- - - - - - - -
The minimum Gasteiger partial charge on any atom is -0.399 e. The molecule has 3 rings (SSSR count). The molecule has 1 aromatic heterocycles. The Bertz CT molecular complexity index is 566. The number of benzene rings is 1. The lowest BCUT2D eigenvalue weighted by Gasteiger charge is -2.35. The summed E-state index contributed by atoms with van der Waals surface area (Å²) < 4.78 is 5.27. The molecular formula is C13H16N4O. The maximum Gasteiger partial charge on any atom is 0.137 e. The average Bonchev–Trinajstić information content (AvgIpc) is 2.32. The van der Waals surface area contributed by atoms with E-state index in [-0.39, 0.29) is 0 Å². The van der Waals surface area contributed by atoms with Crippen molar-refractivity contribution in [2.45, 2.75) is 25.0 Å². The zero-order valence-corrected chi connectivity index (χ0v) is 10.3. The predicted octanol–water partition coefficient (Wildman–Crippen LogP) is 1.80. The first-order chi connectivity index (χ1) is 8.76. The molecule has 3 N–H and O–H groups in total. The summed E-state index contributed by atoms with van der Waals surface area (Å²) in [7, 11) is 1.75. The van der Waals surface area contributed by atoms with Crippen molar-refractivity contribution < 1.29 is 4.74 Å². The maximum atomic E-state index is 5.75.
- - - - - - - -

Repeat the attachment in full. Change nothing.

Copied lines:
The minimum Gasteiger partial charge on any atom is -0.399 e. The molecule has 3 rings (SSSR count). The molecule has 1 aromatic heterocycles. The Bertz CT molecular complexity index is 566. The number of benzene rings is 1. The lowest BCUT2D eigenvalue weighted by Gasteiger charge is -2.35. The summed E-state index contributed by atoms with van der Waals surface area (Å²) < 4.78 is 5.27. The molecular formula is C13H16N4O. The maximum Gasteiger partial charge on any atom is 0.137 e. The average Bonchev–Trinajstić information content (AvgIpc) is 2.32. The van der Waals surface area contributed by atoms with E-state index in [-0.39, 0.29) is 0 Å². The van der Waals surface area contributed by atoms with Crippen molar-refractivity contribution in [2.45, 2.75) is 25.0 Å². The zero-order valence-corrected chi connectivity index (χ0v) is 10.3. The predicted octanol–water partition coefficient (Wildman–Crippen LogP) is 1.80. The first-order chi connectivity index (χ1) is 8.76. The molecule has 3 N–H and O–H groups in total. The summed E-state index contributed by atoms with van der Waals surface area (Å²) in [7, 11) is 1.75. The van der Waals surface area contributed by atoms with Crippen molar-refractivity contribution < 1.29 is 4.74 Å². The maximum atomic E-state index is 5.75.